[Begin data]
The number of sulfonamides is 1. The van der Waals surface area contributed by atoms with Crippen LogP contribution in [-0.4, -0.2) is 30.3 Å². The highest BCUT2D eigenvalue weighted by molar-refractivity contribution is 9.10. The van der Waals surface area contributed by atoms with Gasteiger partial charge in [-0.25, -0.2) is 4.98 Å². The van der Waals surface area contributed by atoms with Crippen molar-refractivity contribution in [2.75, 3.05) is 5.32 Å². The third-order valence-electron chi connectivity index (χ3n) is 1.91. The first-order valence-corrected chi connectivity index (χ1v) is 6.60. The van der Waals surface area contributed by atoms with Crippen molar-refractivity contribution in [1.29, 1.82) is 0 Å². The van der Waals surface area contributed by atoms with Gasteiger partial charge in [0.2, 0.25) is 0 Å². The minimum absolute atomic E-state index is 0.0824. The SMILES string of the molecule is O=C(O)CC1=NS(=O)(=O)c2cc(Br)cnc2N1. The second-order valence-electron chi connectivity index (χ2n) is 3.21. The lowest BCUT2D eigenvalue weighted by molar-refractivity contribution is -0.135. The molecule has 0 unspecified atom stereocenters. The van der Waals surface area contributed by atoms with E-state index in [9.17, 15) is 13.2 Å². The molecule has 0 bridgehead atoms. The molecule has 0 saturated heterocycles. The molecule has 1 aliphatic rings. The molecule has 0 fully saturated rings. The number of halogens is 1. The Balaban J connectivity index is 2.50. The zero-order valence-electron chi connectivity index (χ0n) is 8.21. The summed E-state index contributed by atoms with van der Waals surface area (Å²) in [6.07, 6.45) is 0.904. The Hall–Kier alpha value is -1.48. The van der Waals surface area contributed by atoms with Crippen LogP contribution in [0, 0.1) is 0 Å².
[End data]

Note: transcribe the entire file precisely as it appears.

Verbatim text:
The number of sulfonamides is 1. The van der Waals surface area contributed by atoms with Crippen LogP contribution in [-0.4, -0.2) is 30.3 Å². The highest BCUT2D eigenvalue weighted by molar-refractivity contribution is 9.10. The van der Waals surface area contributed by atoms with Gasteiger partial charge in [-0.25, -0.2) is 4.98 Å². The van der Waals surface area contributed by atoms with Crippen molar-refractivity contribution in [2.75, 3.05) is 5.32 Å². The third-order valence-electron chi connectivity index (χ3n) is 1.91. The first-order valence-corrected chi connectivity index (χ1v) is 6.60. The van der Waals surface area contributed by atoms with Crippen molar-refractivity contribution in [1.29, 1.82) is 0 Å². The van der Waals surface area contributed by atoms with Gasteiger partial charge in [0.2, 0.25) is 0 Å². The minimum absolute atomic E-state index is 0.0824. The SMILES string of the molecule is O=C(O)CC1=NS(=O)(=O)c2cc(Br)cnc2N1. The second-order valence-electron chi connectivity index (χ2n) is 3.21. The lowest BCUT2D eigenvalue weighted by molar-refractivity contribution is -0.135. The molecule has 0 unspecified atom stereocenters. The van der Waals surface area contributed by atoms with E-state index in [9.17, 15) is 13.2 Å². The molecule has 0 bridgehead atoms. The molecule has 0 saturated heterocycles. The molecule has 1 aliphatic rings. The molecule has 0 fully saturated rings. The number of halogens is 1. The Balaban J connectivity index is 2.50. The zero-order valence-electron chi connectivity index (χ0n) is 8.21. The summed E-state index contributed by atoms with van der Waals surface area (Å²) in [6.07, 6.45) is 0.904. The Hall–Kier alpha value is -1.48. The van der Waals surface area contributed by atoms with Crippen LogP contribution in [0, 0.1) is 0 Å².